render_and_frame_size_different: 1 bit (0)
            The render size will be the same as the frame size, 960x540

frame_context_idx: 2 bits (00)
Save our frame context into the 0 position
(not really important since we reset after each frame)

      loop_filter_level: 6 bits (000011)
      Let's set this to 3 (11 binary)

      loop_filter_sharpness: 3 bits (011)
      Let's set this to 3 (11 binary)

      loop_filter_delta_enabled: 1 bit (0)
      Do not enable loop filter delta (being able to change the loop filter for
      different parts of the image)

      base_q_idx: 8 bits (00000001)
      Base quantizer (divisor for shrinking large values later on)
      This provides the lossy part of VP9 compression. I've set it to 1 because
      this is more about understanding the format and creating a valid image than
      about compressing.

      delta_coded: 1 bit (0)
      No change to the quantizer required for the DC component of transforms of B/W image
      (transforms are covered later)

      delta_coded: 1 bit (0)
      No change to the quantizer required for the DC component of transforms of
      color add-on data

      delta_coded: 1 bit (0)
      No change to the quantizer required for the AC components of transforms of
      color add-on data

      segmentation_enabled: 1 bit (0)
      Segmentation is a really cool feature but for simplicity we won't be using it.

      increment_tile_cols_log2: 1 bit (0)
      Do not increment that variable. Keep it at 0 since 2 ^ 0 = 1 and we only want 1 tile column.

      tile_rows_log2: 1 bit (0)
      Do not increment that variable. Keep it at 0 since 2 ^ 0 = 1 and we only want 1 tile row.

header_size_in_bytes: 16 bits (Can't know it yet; must complete next chapter first)
We'll pretend it's 16 0's (0000000000000000) for now.

Putting it together

So if you enter all these bits in order into Notepad++, you should start to have something like this:

(Obviously I superimposed this blog entry over Notepad++; I did not somehow manage to type formatted text in there)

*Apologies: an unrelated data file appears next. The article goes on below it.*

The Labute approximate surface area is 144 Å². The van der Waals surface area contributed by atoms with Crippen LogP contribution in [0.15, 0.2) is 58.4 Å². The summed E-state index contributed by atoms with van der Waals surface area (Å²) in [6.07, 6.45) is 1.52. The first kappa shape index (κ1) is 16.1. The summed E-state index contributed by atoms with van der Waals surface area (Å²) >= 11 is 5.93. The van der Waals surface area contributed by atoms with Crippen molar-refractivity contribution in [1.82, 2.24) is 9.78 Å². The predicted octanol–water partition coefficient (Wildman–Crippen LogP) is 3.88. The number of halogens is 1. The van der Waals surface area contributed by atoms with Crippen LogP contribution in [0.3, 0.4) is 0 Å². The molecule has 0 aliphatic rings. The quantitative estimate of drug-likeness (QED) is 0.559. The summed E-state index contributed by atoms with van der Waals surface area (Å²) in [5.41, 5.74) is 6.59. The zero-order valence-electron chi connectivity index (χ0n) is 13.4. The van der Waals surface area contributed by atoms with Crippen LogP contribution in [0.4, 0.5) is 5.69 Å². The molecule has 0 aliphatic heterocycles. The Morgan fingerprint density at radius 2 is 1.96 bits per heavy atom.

Putting spaces between the fields is optional. I did it for clarity.

Anyway, once you've entered all the bits into Notepad++ (including the 16 0's for the end data we don't know), then you will need to press Ctrl+H to get the Find/Replace dialog if you added spaces. Skip this paragraph if you didn't add spaces. Clear the search field and press the spacebar once. Clear the Replace With field and press Replace All. Now there shouldn't be any spaces in the file.

Now that the spaces are gone, look at the status bar at the bottom of the window. If you entered the bits properly and removed any spaces, it should say Length: 112.

112 is divisible by 8 so this will fit in 14 bytes (112 / 8) without a need for extra empty bits to make a whole byte.

Now you'll need to separate the string of bits into groups of 8. Just start at the beginning, use your left arrow key to advance 8 characters, press Enter, and repeat. I know this is tedious, but don't worry, we only do this once.

It should look like this when it's done.

Now you can either manually copy-paste this one-by-one into MS Calculator in Bin mode and convert to Dec (tedious), or you can copy-paste the whole list into the top box at (recommended) and use that tool to get the whole list at once.

Now open a hex editor with decimal input support, such as HHD Hex Editor Neo. Create a new file, press Ctrl+1 (for Hex Editor Neo) to set it to decimal mode, click in the first blank entry in the large area on the left and start typing these numbers in order, pressing Enter after each one.

Save this file as "uncompressed_header". We will come back to it after we finish the next chapter.